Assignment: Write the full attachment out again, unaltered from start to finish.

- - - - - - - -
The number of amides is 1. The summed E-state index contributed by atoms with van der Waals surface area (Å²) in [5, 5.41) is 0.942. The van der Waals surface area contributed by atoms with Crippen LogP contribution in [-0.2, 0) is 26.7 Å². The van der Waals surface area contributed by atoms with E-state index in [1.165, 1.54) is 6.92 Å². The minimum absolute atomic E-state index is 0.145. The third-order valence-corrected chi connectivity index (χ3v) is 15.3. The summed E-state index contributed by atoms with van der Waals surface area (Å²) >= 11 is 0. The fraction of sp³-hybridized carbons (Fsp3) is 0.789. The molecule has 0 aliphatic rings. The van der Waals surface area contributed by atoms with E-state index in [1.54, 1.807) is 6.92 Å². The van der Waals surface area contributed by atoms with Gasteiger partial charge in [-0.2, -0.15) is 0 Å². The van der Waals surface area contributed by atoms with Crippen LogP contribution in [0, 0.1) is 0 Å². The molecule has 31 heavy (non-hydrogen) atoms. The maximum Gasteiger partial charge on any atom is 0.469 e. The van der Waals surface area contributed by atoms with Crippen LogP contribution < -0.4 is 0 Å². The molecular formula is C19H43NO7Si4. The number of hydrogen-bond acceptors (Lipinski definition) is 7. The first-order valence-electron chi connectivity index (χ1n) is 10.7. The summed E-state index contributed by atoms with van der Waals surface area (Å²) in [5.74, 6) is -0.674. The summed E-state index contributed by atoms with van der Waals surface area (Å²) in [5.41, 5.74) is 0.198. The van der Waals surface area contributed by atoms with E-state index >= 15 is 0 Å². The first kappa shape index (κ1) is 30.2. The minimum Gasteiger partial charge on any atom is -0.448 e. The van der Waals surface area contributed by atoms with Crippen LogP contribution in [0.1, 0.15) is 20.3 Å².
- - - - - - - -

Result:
The number of amides is 1. The summed E-state index contributed by atoms with van der Waals surface area (Å²) in [5, 5.41) is 0.942. The van der Waals surface area contributed by atoms with Crippen LogP contribution in [-0.2, 0) is 26.7 Å². The van der Waals surface area contributed by atoms with E-state index in [1.165, 1.54) is 6.92 Å². The minimum absolute atomic E-state index is 0.145. The third-order valence-corrected chi connectivity index (χ3v) is 15.3. The summed E-state index contributed by atoms with van der Waals surface area (Å²) >= 11 is 0. The fraction of sp³-hybridized carbons (Fsp3) is 0.789. The molecule has 0 aliphatic rings. The van der Waals surface area contributed by atoms with E-state index in [1.54, 1.807) is 6.92 Å². The van der Waals surface area contributed by atoms with Gasteiger partial charge in [-0.2, -0.15) is 0 Å². The van der Waals surface area contributed by atoms with Crippen LogP contribution in [0, 0.1) is 0 Å². The molecule has 31 heavy (non-hydrogen) atoms. The maximum Gasteiger partial charge on any atom is 0.469 e. The van der Waals surface area contributed by atoms with Crippen LogP contribution < -0.4 is 0 Å². The molecular formula is C19H43NO7Si4. The number of hydrogen-bond acceptors (Lipinski definition) is 7. The first-order valence-electron chi connectivity index (χ1n) is 10.7. The summed E-state index contributed by atoms with van der Waals surface area (Å²) in [5.74, 6) is -0.674. The summed E-state index contributed by atoms with van der Waals surface area (Å²) in [5.41, 5.74) is 0.198. The van der Waals surface area contributed by atoms with E-state index >= 15 is 0 Å². The first kappa shape index (κ1) is 30.2. The minimum Gasteiger partial charge on any atom is -0.448 e. The van der Waals surface area contributed by atoms with Crippen LogP contribution in [0.1, 0.15) is 20.3 Å².